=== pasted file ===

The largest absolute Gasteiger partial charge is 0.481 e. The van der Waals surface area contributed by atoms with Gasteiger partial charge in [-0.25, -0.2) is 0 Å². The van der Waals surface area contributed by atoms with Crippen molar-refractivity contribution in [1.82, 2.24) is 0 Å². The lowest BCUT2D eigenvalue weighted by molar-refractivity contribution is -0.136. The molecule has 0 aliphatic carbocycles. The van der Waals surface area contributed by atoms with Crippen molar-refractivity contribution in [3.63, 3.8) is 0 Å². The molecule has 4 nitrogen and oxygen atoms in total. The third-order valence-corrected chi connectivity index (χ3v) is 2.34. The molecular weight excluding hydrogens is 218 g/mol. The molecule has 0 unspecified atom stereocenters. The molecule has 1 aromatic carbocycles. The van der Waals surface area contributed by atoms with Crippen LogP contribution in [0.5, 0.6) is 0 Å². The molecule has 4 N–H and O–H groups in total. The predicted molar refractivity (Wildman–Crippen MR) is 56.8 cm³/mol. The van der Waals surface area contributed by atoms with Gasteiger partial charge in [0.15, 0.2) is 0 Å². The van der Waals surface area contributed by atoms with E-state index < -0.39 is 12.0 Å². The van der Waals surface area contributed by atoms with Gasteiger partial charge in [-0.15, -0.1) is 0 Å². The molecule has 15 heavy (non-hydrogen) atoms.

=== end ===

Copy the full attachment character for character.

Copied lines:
The largest absolute Gasteiger partial charge is 0.481 e. The van der Waals surface area contributed by atoms with Gasteiger partial charge in [-0.25, -0.2) is 0 Å². The van der Waals surface area contributed by atoms with Crippen molar-refractivity contribution in [1.82, 2.24) is 0 Å². The lowest BCUT2D eigenvalue weighted by molar-refractivity contribution is -0.136. The molecule has 0 aliphatic carbocycles. The van der Waals surface area contributed by atoms with Crippen molar-refractivity contribution in [3.63, 3.8) is 0 Å². The molecule has 4 nitrogen and oxygen atoms in total. The third-order valence-corrected chi connectivity index (χ3v) is 2.34. The molecular weight excluding hydrogens is 218 g/mol. The molecule has 0 unspecified atom stereocenters. The molecule has 1 aromatic carbocycles. The van der Waals surface area contributed by atoms with Crippen LogP contribution in [0.5, 0.6) is 0 Å². The molecule has 4 N–H and O–H groups in total. The predicted molar refractivity (Wildman–Crippen MR) is 56.8 cm³/mol. The van der Waals surface area contributed by atoms with Gasteiger partial charge in [0.15, 0.2) is 0 Å². The van der Waals surface area contributed by atoms with E-state index < -0.39 is 12.0 Å². The van der Waals surface area contributed by atoms with Gasteiger partial charge in [-0.15, -0.1) is 0 Å². The molecule has 15 heavy (non-hydrogen) atoms.